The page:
The more effective a natural product, the greater the risk if it sits in an uncertain, regulatory ‘no man’s land.’
In a world in which humans are pumping ever greater amounts of new-to-nature chemicals into the environment, we’re asking a lot from our detoxification systems. Your kidneys, and your liver in particular, do a lot of the heavy lifting. But there’s a lot happening in our bloodstreams and within every cell of our bodies too, particularly in undoing the damage that toxins and associated free radicals can do as they circulate around our system before they are turned into less toxic, or sometimes even, more toxic, metabolites, or they’re excreted, or stored in body fat.
As humans, we’ve got two main ways of addressing this problem.
We can reduce the output of chemicals into the environment and into our bodies by affecting both the supply/production and demand (= difficult, but EU regulators are trying to do this by regulating industrial chemicals via the REACH program).
Or we can help our bodies handle the toxic burden better, accelerating the rate by which toxic compounds are metabolised and got rid of in our pee or poop (= easy, but an approach that’s almost entirely ignored by health authorities and the medical profession).
Such is the seriousness of the problem of the growing toxic burden, one that contributes to many of the cancers and a substantial amount of the heart, neurodegenerative, and other diseases that plague society today, we argue we should deploy both strategies together as best we can.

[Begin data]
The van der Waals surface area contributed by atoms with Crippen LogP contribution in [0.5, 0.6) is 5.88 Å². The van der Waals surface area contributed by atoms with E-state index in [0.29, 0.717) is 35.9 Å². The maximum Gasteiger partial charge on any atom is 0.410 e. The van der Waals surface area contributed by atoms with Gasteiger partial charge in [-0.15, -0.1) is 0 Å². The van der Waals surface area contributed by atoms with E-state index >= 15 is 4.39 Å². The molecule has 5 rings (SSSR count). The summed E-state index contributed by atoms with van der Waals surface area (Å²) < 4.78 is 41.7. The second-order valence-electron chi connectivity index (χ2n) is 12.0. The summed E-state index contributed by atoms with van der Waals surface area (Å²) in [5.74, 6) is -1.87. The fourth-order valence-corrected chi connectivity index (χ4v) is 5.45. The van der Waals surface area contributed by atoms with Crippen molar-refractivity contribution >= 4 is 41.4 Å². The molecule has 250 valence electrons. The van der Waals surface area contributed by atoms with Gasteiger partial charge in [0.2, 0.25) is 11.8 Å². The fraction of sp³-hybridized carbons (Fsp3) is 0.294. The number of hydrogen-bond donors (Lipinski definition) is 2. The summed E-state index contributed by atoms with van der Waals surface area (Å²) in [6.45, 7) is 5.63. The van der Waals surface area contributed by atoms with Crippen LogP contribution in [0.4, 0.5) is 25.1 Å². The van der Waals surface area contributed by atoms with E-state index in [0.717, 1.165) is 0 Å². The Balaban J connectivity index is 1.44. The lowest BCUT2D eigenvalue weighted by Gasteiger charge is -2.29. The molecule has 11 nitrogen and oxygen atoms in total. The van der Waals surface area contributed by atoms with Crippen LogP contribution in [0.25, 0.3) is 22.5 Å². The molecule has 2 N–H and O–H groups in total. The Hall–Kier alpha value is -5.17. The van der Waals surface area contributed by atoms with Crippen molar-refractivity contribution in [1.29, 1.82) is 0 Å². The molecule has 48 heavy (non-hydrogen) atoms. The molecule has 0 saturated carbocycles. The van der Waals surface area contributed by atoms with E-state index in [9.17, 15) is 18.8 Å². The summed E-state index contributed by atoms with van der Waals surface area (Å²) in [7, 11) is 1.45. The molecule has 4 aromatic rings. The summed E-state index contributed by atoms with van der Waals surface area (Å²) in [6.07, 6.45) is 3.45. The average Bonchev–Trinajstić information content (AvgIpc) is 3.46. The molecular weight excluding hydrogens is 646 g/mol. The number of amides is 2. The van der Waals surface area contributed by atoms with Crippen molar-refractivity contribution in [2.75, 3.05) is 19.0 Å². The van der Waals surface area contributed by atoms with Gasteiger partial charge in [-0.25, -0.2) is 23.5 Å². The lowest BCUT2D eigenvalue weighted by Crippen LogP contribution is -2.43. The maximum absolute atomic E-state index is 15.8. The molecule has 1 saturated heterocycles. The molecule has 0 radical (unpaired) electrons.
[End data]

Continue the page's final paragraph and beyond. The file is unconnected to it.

Take so-called ‘forever chemicals’ known more scientifically as per- and polyfluoroalkyl substances (PFASs) by example. They represent a very large group of thousands (up to 6 million) of highly persistent organofluorine products. They are therefore a key group of ‘persistent organic pollutants’ or POPs and exposure has been linked to increased risk of dyslipidemia (abnormally high cholesterol), immune suppression (antibody response), reduced infant and foetal growth, and higher rates of kidney cancer. Our US team is involved in a detailed study on PFAS which will be released soon. The EU lawmakers are on the case with PFAS bans – and a group of corporates, through the ChemSec movement, have realized they need to get behind this if their ESR (Environmental Social Responsibility) profile is to stay shiny and bright.
But how do you feel about the fact that the very substances we need to help us detoxify chemicals, or reduce the effects of oxidative stress caused by their exposure, are being targeted by regulators?
Either the left hand of society doesn’t know what the right is doing. Or there’s something more sinister going on. It’s a difficult topic to acquire hard evidence on, but we feel it’s likely that at different levels of decision making in the towers of political power, there’s probably some of both going on.